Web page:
Drive Your Job-Search with Confident Composure

Maintain momentum until you find work.

Posted Aug 01, 2011

In today's challenging job market you can have the right education, work experience, and talent and still not get on the short list of finalists. Present yourself with confident composure and you can tip the balance in your favor.

Confident composure is an attitude of mind where you recognize that you can directly command only yourself, and you choose to do so. You don't demand that the world change for you, and you don't need it to. Your productive actions are driven by positive emotions. With this softer but stronger view, you can better influence the controllable events that take place around you. Your psychological resources are available to empathize, socialize, and act effectively.   You'll normally come across to employers as friendly, unpressured, and natural.  This type of favorable impression can give you a winning edge. The good news is that you can learn confident composure.

You can bolster your confident composure with cognitive, emotive, behavioral techniques. By taking extra psychological steps you can give yourself a big advantage over those who take a business as usual approach, track want ads, submit resumes, and anxiously wait for a call.

Correct Negative Thinking

Shakespeare wrote, ". . . there is nothing either good or bad but thinking makes it so."  Unemployment is a stress trigger.  A job loss may be stressful, but doesn't have to be distressing. 

Unemployment is going to influence your thinking, but how you think makes a difference.  If you see getting a job as threatening, you'll feel and act differently than if you view the search as a challenge.

What you expect makes a difference. Tell yourself that because this is a tough economy you can't find a job, and you've set the stage for resignation. Think probabilistically, and this broader perspective can anchor confident composure and turn a job search into a challenge.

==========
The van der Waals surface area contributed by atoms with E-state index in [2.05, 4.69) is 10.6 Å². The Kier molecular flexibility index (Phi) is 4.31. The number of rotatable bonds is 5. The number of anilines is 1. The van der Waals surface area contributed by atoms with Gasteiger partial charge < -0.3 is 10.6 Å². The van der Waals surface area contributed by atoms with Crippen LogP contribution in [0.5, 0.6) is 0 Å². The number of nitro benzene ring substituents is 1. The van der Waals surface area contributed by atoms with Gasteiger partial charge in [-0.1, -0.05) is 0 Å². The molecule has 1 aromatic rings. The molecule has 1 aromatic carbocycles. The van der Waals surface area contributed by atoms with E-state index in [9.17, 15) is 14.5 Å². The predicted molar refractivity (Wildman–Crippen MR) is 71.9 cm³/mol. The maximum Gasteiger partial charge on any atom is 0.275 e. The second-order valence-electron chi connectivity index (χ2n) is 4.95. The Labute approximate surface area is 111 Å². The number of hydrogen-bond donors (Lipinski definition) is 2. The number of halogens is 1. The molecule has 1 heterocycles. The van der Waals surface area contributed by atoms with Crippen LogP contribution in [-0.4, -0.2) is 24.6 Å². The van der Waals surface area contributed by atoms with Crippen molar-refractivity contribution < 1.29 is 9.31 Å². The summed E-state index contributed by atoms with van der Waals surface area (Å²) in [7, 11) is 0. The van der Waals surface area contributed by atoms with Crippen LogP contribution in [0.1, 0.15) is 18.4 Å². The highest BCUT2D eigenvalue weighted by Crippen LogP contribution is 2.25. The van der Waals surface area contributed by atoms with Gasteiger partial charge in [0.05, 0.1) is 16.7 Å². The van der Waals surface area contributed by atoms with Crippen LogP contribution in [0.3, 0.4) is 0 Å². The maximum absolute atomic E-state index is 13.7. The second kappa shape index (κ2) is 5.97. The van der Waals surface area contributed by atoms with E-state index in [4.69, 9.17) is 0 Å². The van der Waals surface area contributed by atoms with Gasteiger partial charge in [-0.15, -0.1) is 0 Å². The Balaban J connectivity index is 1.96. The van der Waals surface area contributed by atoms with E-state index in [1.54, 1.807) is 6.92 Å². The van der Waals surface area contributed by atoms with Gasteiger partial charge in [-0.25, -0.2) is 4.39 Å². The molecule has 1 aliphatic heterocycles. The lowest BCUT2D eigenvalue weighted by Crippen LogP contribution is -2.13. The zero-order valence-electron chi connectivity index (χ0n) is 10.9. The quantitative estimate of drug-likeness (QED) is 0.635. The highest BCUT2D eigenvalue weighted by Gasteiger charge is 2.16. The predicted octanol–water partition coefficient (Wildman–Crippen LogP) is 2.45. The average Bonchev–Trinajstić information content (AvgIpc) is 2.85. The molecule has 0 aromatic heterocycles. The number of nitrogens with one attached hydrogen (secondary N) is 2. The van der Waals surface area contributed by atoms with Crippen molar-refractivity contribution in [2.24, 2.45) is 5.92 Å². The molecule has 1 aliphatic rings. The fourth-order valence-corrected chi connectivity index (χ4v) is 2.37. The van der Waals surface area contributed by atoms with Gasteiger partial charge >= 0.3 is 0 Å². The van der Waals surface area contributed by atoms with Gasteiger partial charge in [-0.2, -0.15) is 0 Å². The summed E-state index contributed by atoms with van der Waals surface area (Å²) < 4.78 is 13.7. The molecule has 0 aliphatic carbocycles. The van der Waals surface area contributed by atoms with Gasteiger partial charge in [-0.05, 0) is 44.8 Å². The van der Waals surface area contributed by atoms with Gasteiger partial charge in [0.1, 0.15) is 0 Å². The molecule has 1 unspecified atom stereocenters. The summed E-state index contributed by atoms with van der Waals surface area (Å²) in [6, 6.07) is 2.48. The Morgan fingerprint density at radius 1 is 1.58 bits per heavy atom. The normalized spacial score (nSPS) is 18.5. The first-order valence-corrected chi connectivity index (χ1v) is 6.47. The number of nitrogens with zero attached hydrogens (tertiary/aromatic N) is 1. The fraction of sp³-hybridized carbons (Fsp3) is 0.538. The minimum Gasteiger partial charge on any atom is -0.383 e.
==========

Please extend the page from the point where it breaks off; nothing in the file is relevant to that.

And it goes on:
1. A job search is a numbers game.  The more opportunities you create, the better your chances of landing a job. When it comes to unearthing both advertised and hidden job opportunities, think of the adage, "leave no stone unturned."

2. Setbacks and disappointments are part of a job-search. In tough economic times you'll have far fewer interviews.  You may not hear back from many employers.  Expect this and you'll have fewer disappointments.

Build Emotional Resilience

Emotional resilience is your ability to bounce back from adversity, such as financial losses and job-search disappointments.  With high emotional resilience you'll tend to roll with the punches and come back faster from the inevitable disappointments that are like potholes on the road to a job.  Resilience is an emotional anchor for confident composure.

You earn emotional resilience by the actions that you take to fortify yourself: 

1. Set aside an hour a day for moderate aerobic or anaerobic exercise.  Exercise moderately and you can increase your energy, boost your immune system, improve your mood, and activate brain regions associated with executive functioning and memory.  Beside all that, you'll look better.